what kind of a campaign he`s going to run. We`ll get to that later in the

STEELE: Right.

MATTHEWS: Is he going to run down the middle like Clinton, somewhere
left/right like Harry Truman, or hard left like Roosevelt did in `36? What
kind of a campaign`s he going to run? But we know who the candidate is.

Your party, we know what kind of campaign it`s going to be. It`s
going to be angry. It`s going to have some heat in it, maybe some hatred
in it. It`s being very tough on Obama. You need somebody to wear that
uniform, but you know what kind of campaign it`s going to be, anti-Obama.

STEELE: Right. And that`s going to go but so far, I think, because
the country is fed up with the anti. And now they`re looking for...


STEELE: I really believe this. And I think...

MATTHEWS: But the red-hots in Florida weren`t.

STEELE: But the red-hots in Florida -- how does that translate into
other parts of the country...


STEELE: ... where the vote really is going to matter?

FINEMAN: I got to say, with all due respect to the chairman, I
totally disagree with that. I think the anti -- the anti mood in the
country is colossal. I think if people could press a button and get rid of
every member of Congress on both sides of the aisle, they would do it.

STEELE: They would do that.

FINEMAN: Right now.

STEELE: But that`s not the reality. And when they get in that voting
booth on election day, that becomes the reality then. They`re going to ask
themselves the hard question. Does a Perry or a Romney standing in for the
Republicans do better than a Barack Obama?

MATTHEWS: Remember Austin Powers, when they pushed a button and the
chair falls down into the ground and the trap door closes (INAUDIBLE) and
they hear the wailing beneath the ground? If you could do that to the
United States Congress, all...


FINEMAN: No, if you gave voters -- supposedly, voters love their own
member of Congress. If you said, OK, you can keep your own member of
Congress or you can press the other button and get rid of all of them,
including your own member of Congress...

STEELE: They would push that button.

FINEMAN: ... they would push that button.


MATTHEWS: By the way, this weekend, one -- a party -- a Congress with
one eighth support among the American people -- one in eight people like
the Congress -- held up the United States budget and is threatening to shut
down the United States government over one 25th of 1 percent of the budget.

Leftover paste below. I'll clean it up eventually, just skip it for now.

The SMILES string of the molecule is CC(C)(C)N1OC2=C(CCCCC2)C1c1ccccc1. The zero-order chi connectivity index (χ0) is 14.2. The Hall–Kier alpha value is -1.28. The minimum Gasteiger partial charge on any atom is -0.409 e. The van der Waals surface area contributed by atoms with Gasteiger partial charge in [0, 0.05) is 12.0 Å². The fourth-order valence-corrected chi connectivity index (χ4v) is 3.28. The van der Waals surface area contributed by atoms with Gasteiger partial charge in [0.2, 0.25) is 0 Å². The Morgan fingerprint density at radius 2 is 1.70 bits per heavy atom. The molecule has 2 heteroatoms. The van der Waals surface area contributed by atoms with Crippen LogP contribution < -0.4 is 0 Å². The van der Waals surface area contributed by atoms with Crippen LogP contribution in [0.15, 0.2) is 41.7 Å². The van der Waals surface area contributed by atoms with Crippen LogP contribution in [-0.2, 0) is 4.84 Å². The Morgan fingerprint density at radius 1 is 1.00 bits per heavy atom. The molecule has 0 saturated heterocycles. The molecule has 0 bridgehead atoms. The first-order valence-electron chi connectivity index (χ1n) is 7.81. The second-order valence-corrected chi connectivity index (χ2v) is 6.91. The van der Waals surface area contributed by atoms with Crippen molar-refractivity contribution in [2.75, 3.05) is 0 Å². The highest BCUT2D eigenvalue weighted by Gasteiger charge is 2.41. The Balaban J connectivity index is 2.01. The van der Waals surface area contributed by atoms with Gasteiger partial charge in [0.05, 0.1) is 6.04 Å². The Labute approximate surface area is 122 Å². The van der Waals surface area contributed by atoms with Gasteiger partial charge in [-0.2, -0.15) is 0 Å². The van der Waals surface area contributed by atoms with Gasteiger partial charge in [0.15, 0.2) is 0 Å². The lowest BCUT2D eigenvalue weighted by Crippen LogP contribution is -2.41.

Those are the numbers. Those are the metrics. Anyway, thank you, ladies
and gentlemen of the Congress.


MATTHEWS: Thank you, Howard Fineman, and thank you, Michael Steele.

Coming up: So if it`s not Mitt Romney, who is it? Well, we got the
big guy from Jersey. He`s been talked about all weekend. What is it about
this guy that seems to be the call of the wild for the Republican Party?
Everybody wants him.

He`s taking the phone calls. He`s listening. He may run. And if he
does, does he change the whole thing? We`re going to get to the question
of why this guy`s still being talked of, not Palin, him, that guy from
Jersey. I think it`s atty-tude.

You`re watching HARDBALL, only on MSNBC. Atty-tude.


MATTHEWS: Well, here`s another sign of Rick Perry`s potential
flameout. The Dublin-based betting house Intrade gives Perry only a 25
percent chance of winning the Republican nomination right now. The smart
money in Dublin right now is on Mitt Romney. He`s way up to 44 percent.
But you know, this thing is wobbling. A couple weeks back, it was Perry
with the lead over Romney.

We`ll be right back.



UNIDENTIFIED MALE: That concludes tonight`s debate. And as a
reminder to Chris Christie, it`s wide open, buddy.


MATTHEWS: Wow. Welcome back to HARDBALL. That was a cue. And that
was "Saturday Night Live" this weekend, joking about what a lot of
Republicans around the country are thinking.

The GOP field this year is still not satisfactory. And the one name
that comes up over and over again -- I don`t know why -- all over again
this weekend is the blunt-talking New Jersey governor, Chris Christie.

Today, former New Jersey governor Tom Kean told the National Review
online that Governor Christie is, quote, "very seriously," close quote,
reconsidering a run, and the odds are a lot better now than they were a